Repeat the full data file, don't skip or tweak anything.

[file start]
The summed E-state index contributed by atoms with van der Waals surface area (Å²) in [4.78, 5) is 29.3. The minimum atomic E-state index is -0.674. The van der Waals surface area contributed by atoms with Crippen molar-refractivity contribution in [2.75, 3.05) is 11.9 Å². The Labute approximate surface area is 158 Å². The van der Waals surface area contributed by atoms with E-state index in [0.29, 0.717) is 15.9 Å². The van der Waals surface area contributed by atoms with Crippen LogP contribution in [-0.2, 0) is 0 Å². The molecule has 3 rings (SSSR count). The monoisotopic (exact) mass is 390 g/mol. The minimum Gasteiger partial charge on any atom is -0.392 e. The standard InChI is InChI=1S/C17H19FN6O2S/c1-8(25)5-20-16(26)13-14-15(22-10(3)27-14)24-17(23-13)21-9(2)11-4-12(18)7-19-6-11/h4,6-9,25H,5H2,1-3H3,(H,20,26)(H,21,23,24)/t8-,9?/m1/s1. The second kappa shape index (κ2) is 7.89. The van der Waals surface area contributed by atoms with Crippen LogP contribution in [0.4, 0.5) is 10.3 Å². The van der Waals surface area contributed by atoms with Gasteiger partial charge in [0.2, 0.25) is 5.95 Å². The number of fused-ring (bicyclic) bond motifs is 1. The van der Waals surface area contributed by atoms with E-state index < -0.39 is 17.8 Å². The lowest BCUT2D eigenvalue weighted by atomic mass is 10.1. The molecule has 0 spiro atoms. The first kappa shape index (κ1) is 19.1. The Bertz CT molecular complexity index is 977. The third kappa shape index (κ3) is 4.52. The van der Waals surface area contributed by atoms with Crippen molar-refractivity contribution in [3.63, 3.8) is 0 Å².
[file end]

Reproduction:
The summed E-state index contributed by atoms with van der Waals surface area (Å²) in [4.78, 5) is 29.3. The minimum atomic E-state index is -0.674. The van der Waals surface area contributed by atoms with Crippen molar-refractivity contribution in [2.75, 3.05) is 11.9 Å². The Labute approximate surface area is 158 Å². The van der Waals surface area contributed by atoms with E-state index in [0.29, 0.717) is 15.9 Å². The van der Waals surface area contributed by atoms with Crippen LogP contribution in [-0.2, 0) is 0 Å². The molecule has 3 rings (SSSR count). The monoisotopic (exact) mass is 390 g/mol. The minimum Gasteiger partial charge on any atom is -0.392 e. The standard InChI is InChI=1S/C17H19FN6O2S/c1-8(25)5-20-16(26)13-14-15(22-10(3)27-14)24-17(23-13)21-9(2)11-4-12(18)7-19-6-11/h4,6-9,25H,5H2,1-3H3,(H,20,26)(H,21,23,24)/t8-,9?/m1/s1. The second kappa shape index (κ2) is 7.89. The van der Waals surface area contributed by atoms with Crippen LogP contribution in [0.4, 0.5) is 10.3 Å². The van der Waals surface area contributed by atoms with Gasteiger partial charge in [0.2, 0.25) is 5.95 Å². The number of fused-ring (bicyclic) bond motifs is 1. The van der Waals surface area contributed by atoms with E-state index < -0.39 is 17.8 Å². The lowest BCUT2D eigenvalue weighted by atomic mass is 10.1. The molecule has 0 spiro atoms. The first kappa shape index (κ1) is 19.1. The Bertz CT molecular complexity index is 977. The third kappa shape index (κ3) is 4.52. The van der Waals surface area contributed by atoms with Crippen molar-refractivity contribution in [3.63, 3.8) is 0 Å².